But in terms of our broader economy right now, our economy is increasingly demanding a master’s degree for desirable employment. Automation is impacting both blue-collar and white-collar jobs for sure. But it’s going to disproportionally affect those jobs that don’t require a bachelor’s degree or any sort of advanced higher education.

So, we need to think then about 10, 20, 30 years from now, what does the labor market look like? Are more jobs going to require bachelor’s degrees than they do today? I think so. And that type of labor market demand will trickle down to the college market and will continue to drive demand for higher education.

Now, in terms of concern, I think there’s always going to be short-term fluctuations in the desirability or demand for higher ed for all the reasons that we talked about, among adult students, among those thinking about professional master’s degree, for instance.

So, I’m concerned about what this means for some colleges that will struggle with enrollment. They’re going to increasingly need to focus on retention and graduation rates. I think they need to demonstrate ROI on somebody choosing them. I think they’re going to have to hold on tighter to those students they do get so that even if the incoming class is smaller than they wanted or expected, if they can keep a higher percentage of the students that they already have enrolled, then they’ll be doing okay.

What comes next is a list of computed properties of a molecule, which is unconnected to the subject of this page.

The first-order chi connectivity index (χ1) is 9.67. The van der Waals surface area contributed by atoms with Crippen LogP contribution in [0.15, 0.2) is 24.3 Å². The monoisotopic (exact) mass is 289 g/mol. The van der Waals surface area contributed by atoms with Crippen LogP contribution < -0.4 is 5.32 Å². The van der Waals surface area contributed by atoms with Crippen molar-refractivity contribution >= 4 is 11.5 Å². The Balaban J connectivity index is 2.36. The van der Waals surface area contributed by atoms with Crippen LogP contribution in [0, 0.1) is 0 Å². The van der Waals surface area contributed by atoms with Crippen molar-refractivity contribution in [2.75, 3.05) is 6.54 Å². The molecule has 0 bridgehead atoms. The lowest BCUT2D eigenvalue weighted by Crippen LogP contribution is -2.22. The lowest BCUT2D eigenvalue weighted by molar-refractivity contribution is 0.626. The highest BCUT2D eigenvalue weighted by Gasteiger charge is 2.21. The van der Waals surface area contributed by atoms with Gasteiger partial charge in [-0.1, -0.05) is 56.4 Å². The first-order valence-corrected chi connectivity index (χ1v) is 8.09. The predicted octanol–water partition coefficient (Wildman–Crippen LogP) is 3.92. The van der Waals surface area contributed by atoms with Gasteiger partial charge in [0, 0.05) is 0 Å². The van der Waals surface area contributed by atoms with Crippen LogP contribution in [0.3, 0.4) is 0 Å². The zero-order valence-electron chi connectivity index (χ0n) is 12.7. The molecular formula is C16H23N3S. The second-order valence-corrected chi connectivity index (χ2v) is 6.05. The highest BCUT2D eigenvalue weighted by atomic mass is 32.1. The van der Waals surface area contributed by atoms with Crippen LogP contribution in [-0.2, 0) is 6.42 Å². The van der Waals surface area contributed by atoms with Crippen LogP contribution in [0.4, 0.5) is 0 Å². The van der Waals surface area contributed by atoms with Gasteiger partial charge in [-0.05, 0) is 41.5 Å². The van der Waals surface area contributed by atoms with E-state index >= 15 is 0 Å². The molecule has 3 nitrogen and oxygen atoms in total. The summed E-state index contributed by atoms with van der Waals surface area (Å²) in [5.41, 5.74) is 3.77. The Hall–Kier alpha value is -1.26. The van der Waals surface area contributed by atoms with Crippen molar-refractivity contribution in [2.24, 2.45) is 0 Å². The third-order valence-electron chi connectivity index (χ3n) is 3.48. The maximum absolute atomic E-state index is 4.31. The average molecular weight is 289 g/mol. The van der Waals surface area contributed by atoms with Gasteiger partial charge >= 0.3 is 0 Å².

So, I think we’re going to see a greater focus on retention, which is really important. I think that’s one of the lost things in all of higher ed. We focus so much on recruiting new students and probably not as much as colleges should on retaining the students that they do have.